The White House: The history of the US seat of government

by Johannes

The White House is the famous residence of the presidents of the United States of America. The story of how it came to be is definitely exciting

White House: facts and figures

What would seem strange in Germany has long been the norm in the USA: all sitting presidents move into the same house in Washington D.C. during their term of office: The White House. Alongside other important political buildings such as the Pentagon, the U.S. Capitol and the UN headquarters, it is one of the most famous buildings in the USA. But how and when did it come about that there is a designated residence for the President of the United States of America?

  • The White House at 1600 Pennsylvania Avenue in Washington, DC in the USA has been the designated residence of all subsequent presidents since June 1791.
  • What was decided in 1791 was built for almost 9 years and completed in 1800. To plan the building, George Washington, the first US president, put out a call for tenders to find someone to design a general seat of government. An Irishman was chosen to be the master builder: James Hoban.
  • Washington did not make it to the completion of the building, instead the second American president John Adams moved in as the first resident.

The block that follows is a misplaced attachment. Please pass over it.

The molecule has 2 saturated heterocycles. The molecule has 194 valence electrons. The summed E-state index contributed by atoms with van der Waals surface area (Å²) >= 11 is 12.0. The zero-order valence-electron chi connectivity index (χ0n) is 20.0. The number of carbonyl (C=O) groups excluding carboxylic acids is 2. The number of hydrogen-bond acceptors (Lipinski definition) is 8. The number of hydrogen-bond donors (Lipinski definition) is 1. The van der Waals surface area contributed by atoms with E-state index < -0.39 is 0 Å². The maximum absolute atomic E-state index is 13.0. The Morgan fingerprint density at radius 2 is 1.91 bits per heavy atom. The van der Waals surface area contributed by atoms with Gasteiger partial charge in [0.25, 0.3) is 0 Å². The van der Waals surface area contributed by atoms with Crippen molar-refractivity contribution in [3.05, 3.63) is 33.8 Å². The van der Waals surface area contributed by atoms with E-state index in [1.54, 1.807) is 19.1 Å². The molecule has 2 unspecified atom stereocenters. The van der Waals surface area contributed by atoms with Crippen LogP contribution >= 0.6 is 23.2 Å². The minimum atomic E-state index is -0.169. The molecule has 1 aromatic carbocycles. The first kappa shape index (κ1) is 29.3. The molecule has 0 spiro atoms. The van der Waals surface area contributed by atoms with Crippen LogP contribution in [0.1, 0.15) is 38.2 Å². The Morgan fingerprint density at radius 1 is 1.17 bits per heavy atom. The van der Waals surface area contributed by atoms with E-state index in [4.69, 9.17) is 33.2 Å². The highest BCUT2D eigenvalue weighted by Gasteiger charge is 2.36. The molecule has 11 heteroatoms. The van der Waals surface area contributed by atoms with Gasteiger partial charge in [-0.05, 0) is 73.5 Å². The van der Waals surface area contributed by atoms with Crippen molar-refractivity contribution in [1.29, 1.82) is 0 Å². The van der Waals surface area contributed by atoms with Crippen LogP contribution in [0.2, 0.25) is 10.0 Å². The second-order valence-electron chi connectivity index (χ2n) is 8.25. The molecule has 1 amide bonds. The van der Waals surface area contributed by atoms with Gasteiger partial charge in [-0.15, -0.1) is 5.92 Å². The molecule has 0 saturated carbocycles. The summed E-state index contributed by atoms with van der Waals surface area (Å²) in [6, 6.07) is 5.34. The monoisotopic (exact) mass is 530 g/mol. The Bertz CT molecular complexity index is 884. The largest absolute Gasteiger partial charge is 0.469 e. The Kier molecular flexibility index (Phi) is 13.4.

• Everything went well for 14 years before the White House was completely burnt down in 1814 due to a war with Great Britain. This time it only took James Hoban three years to rebuild the entire White House.
  • In 1901, Theodore Roosevelt wanted to renovate and partially extend the building. He also officially defined the term “White House”. Previously, it had been referred to in different ways and was only called “The White House” in a colloquial sense.
  • About 50 years later, it was renovated again under Harry Truman. Apart from the foundation walls, almost nothing has remained as it was.
  • There are now 132 rooms in the White House, 35 of which are bathrooms.

Other things to know about the White House

The White House has been through a lot. Not just the fires, but the fact that every president wanted to leave their fingerprint.

  • Richard Nixon wanted a bowling alley in the White House – and he got one. In addition to a place to play tennis, a large pool and his own cinema room, there has also been a bowling alley ever since.
  • Barack Obama added a basketball court during his time in office. He also has his own doctor’s surgery and flower store.
  • The East Room is located in the main building, where guests are welcomed or invited to press conferences.
  • In 1960, it was even decided to make the White House a National Historic Landmark. This means that it is a building with special significance for US history.
  • The Office of the President is the so-called Oval Office, which has existed in this form since William Howard Taft. This is where treaties are signed, agreements negotiated and TV speeches made
  • One of the presumably several secret passages leads from the Oval Office to a security bunker. George W. Bush is said to have used this on September 11, 2001 and Donald Trump in January 2020 during the storming of the Capitol.

Related Articles

Leave a Comment